David Dunsmuir – An Unlikely Administrative Law Celebrity (Clarence Bennett)

Clarence Bennett is the Managing Partner, Saint John and Fredericton, of Stewart McKelvey LLP

Having been cited almost fifteen thousand times and continuing to generate academic debate, it is easy to overlook the fact that Dunsmuir v. New Brunswick[1] is a case that, arguably, should not have involved an administrative decision.  In normal circumstances, the case would not have gone to adjudication and likely would have been resolved without resort to any hearing at all.

David Dunsmuir was an employee who had two and a half years of service with the Province of New Brunswick.  He retained counsel to provide advice with respect to an upcoming disciplinary meeting with his employer.  Instead, the meeting was cancelled and Mr. Dunmsuir was given a letter of termination which provided four and a half months’ notice of termination.  The facts of the case would not attract the attention of most lawyers.

Fortunately or unfortunately, depending on your perspective, the termination letter was delivered to my former Partner, the late J. Gordon Petrie, Q.C.[2]  Mr. Petrie was a management-side labour and employment lawyer who, much to the chagrin of his partners, occasionally took cases for employees who asked him for help.  He sometimes felt sorry for the individual and, more often, he was interested in a legal issue.

In this case, the primary legal issue Mr. Petrie identified was a change to the Public Service Labour Relations Act in New Brunswick which he thought provided an opportunity for non-unionized civil servants.  As a fall-back, the cancellation of Mr. Dunsmuir’s disciplinary meeting in favour of his termination raised a procedural fairness issue – one that we couldn’t lose.

I met Mr. Dunsmuir on the day he was terminated – I was supposed to be accompanying him to the disciplinary meeting.  Even with the termination letter in hand, it seemed to be a straight-forward case – almost three years later I found myself at the Supreme Court of Canada for a fifth hearing.  Ten years later, I am asked to reflect on whether I had any idea the contribution the decision would make to administrative law.

I did not.

It is not difficult for me to admit that I did not anticipate the significance of this case when we were initially retained.  In the first place, we had serious concerns about whether Mr. Dunsmuir had any right to grieve at all.  The Province did make a preliminary objection with respect to jurisdiction on the basis that the termination was without cause and therefore not subject to adjudication under the Public Service Labour Relations Act.  Our concern was that Mr. Dunsmuir had been appointed by the Lieutenant-Governor in Council as Clerk of the Court.  Accordingly, he did not meet the definition of an “employee” under the Public Service Labour Relations Act and, arguably, did not have the right to grieve.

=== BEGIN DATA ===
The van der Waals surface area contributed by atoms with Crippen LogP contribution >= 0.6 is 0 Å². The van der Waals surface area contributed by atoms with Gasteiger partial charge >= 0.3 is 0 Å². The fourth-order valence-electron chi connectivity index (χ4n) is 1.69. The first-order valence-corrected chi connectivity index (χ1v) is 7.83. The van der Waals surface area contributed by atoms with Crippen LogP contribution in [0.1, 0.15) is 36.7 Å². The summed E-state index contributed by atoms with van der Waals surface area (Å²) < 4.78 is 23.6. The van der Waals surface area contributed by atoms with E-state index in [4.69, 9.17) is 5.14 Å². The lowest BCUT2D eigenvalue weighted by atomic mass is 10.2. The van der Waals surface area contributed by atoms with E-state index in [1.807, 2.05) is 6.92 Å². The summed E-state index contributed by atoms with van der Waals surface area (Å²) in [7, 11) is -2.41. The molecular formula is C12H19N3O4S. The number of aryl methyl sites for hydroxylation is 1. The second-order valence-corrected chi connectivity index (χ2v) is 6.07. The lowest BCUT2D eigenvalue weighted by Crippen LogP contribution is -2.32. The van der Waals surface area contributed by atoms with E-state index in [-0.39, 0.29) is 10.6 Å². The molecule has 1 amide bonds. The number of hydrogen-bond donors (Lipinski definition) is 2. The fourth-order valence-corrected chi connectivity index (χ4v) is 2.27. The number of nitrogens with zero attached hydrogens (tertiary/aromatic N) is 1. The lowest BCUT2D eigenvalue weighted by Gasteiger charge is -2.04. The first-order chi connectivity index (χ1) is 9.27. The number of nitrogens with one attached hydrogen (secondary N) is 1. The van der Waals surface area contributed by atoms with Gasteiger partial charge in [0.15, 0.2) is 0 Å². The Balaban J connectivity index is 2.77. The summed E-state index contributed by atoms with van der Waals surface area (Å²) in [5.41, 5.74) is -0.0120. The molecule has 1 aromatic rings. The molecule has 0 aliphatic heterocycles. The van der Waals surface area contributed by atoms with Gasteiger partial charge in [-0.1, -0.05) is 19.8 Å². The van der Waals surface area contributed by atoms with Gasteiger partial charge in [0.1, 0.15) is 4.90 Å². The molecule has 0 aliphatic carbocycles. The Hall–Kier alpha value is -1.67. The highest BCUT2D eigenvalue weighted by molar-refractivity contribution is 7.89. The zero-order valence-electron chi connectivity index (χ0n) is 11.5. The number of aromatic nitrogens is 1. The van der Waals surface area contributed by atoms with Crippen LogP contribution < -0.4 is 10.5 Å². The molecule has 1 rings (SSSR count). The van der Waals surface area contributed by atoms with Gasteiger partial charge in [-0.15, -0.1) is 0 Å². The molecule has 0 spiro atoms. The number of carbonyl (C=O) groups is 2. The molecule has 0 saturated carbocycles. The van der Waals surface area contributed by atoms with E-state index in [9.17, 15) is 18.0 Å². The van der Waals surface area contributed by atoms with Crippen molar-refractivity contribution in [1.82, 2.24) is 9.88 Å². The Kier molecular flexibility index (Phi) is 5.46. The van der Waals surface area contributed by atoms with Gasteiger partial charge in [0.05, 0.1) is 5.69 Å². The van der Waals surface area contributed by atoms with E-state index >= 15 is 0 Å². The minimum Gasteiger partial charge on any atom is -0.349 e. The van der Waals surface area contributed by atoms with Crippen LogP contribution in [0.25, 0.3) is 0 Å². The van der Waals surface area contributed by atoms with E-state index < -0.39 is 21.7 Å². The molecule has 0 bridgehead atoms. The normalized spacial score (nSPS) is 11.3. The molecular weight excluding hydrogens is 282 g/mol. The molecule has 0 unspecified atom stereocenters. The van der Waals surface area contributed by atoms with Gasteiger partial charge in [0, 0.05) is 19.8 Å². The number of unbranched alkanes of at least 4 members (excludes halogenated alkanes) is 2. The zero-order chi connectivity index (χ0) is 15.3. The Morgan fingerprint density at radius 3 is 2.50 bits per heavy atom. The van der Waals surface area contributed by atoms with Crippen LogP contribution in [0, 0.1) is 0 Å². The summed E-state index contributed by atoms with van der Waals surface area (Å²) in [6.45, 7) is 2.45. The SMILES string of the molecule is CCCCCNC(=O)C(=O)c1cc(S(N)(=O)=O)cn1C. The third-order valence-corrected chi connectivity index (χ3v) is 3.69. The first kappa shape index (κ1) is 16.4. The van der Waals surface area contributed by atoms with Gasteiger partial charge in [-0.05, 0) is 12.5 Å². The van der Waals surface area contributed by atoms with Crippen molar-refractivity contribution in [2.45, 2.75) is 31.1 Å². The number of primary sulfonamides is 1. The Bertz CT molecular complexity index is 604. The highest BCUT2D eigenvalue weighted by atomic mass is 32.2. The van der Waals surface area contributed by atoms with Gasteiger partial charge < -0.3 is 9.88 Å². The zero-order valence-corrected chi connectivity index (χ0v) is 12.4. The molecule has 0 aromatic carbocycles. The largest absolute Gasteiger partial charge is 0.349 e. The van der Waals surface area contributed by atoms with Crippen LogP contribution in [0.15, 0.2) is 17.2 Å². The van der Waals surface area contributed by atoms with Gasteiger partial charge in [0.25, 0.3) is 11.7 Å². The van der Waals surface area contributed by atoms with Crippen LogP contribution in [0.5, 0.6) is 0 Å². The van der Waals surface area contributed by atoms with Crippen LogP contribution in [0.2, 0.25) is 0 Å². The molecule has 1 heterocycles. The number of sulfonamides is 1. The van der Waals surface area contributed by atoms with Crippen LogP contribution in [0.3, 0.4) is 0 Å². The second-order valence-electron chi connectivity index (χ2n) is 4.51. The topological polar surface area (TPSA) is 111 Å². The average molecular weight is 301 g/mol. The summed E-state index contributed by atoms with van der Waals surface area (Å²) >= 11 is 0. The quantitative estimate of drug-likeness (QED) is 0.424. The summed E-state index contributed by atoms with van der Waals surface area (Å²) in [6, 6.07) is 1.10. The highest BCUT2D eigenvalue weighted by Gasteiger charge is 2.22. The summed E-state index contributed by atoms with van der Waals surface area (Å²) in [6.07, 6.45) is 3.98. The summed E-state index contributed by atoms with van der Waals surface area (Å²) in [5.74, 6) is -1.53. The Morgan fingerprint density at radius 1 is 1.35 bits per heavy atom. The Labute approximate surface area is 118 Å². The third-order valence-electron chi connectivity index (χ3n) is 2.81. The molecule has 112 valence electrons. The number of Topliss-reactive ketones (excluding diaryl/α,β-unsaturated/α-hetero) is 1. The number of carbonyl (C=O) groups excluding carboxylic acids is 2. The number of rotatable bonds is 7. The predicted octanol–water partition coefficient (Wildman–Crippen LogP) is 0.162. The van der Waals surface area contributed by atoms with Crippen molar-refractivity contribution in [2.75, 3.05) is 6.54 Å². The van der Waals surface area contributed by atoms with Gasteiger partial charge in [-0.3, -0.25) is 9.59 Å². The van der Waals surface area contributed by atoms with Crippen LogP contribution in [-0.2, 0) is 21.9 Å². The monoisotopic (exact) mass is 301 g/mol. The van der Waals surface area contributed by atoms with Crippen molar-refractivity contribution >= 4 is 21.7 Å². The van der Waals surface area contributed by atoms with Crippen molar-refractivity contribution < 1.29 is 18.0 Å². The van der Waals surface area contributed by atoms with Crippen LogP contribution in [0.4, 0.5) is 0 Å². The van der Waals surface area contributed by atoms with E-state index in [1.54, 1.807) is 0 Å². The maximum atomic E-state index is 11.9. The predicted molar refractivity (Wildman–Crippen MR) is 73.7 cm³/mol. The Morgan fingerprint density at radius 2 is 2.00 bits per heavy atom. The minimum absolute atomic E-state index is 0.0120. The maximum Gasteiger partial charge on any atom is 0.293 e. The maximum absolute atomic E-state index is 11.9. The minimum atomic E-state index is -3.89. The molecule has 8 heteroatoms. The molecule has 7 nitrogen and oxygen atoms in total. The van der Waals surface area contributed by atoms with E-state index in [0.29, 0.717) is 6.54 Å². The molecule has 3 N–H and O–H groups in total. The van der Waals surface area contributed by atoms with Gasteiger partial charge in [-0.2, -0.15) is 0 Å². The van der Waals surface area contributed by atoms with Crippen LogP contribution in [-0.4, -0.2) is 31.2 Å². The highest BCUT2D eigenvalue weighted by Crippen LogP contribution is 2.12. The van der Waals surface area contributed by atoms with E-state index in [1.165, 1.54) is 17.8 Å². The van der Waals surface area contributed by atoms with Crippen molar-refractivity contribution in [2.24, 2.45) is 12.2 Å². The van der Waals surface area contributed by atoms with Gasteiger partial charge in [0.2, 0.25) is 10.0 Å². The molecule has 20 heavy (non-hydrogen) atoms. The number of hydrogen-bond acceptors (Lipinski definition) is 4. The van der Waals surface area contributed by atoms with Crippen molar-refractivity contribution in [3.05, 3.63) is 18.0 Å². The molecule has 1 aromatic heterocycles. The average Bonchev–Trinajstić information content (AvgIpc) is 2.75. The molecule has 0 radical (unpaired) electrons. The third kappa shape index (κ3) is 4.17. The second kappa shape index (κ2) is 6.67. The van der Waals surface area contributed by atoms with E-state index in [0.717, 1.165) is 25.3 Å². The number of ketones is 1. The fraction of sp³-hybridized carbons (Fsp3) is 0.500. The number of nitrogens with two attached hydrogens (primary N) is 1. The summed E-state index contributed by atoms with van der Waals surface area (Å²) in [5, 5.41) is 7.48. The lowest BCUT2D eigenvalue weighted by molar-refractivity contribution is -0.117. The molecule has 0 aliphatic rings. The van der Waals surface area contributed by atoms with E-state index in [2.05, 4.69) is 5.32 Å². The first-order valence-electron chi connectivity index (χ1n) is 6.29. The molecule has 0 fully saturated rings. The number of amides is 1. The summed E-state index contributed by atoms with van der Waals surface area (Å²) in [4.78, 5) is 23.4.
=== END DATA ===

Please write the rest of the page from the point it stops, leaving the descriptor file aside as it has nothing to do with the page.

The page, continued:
This issue was never addressed at any level of the judicial process. The Adjudicator decided that he could determine whether the termination was disciplinary or not in his preliminary decision (without reference to the definition of employee) and ultimately found that the termination was not disciplinary but that Mr. Dunsmuir had been denied procedural fairness.  The Province’s decision to terminate was therefore deemed void ab initio and Mr. Dunsmuir was fully reinstated.

That, as we now know, was the end of any good news for Mr. Dunsmuir.[3]

Standard of Review

We did not anticipate the significance of this case but, after adjudication, we were extremely interested in attaining deference for the adjudicator’s decision which had reinstated our client.  As the case developed, it became clear that no one could agree on the appropriate standard of review.  The New Brunswick Court of Queen’s Bench determined that all three standards of review should be applied.  The Court of Appeal decided that reasonableness simpliciter was appropriate except for the interpretation of caselaw.  Finally, the Supreme Court of Canada, after re-framing the pragmatic and functional approach, could not agree amongst themselves on the appropriate standard of review.

Throughout these hearings, the standard of review was the least important issue for Mr. Dunsmuir.

Standard of Review as an Avenue to Appeal

While Dunsmuir is now synonymous with the standard of review, it was not argued with much conviction in Mr. Dunsmuir’s case.  Rather, we first felt strongly that the decision of the Court of Appeal was inconsistent with the Supreme Court of Canada’s decision in Knight[4] and second, we did not think that the adjudicator’s decision was incorrect or unreasonable.  Mr. Petrie was keenly interested in the procedural fairness issue but, strategically, the best outcome for Mr. Dunsmuir was a determination that the Public Service Labour Relations Act provided substantive rights permitting review of his dismissal.

The problem was that neither issue was likely to attract leave to the Supreme Court of Canada.  The first issue had been firmly rejected by the New Brunswick Court of Appeal and the second issue was side-stepped by using our own attempt to avoid the definition of “employee” under the Act against us.[5]

There was no national importance to either of the issues that could impact Mr. Dunsmuir and Mr. Petrie was reluctant to rely on the standard of review.  To him, the standard of review was a distraction from what he deemed to be the real issues in Dunsmuir.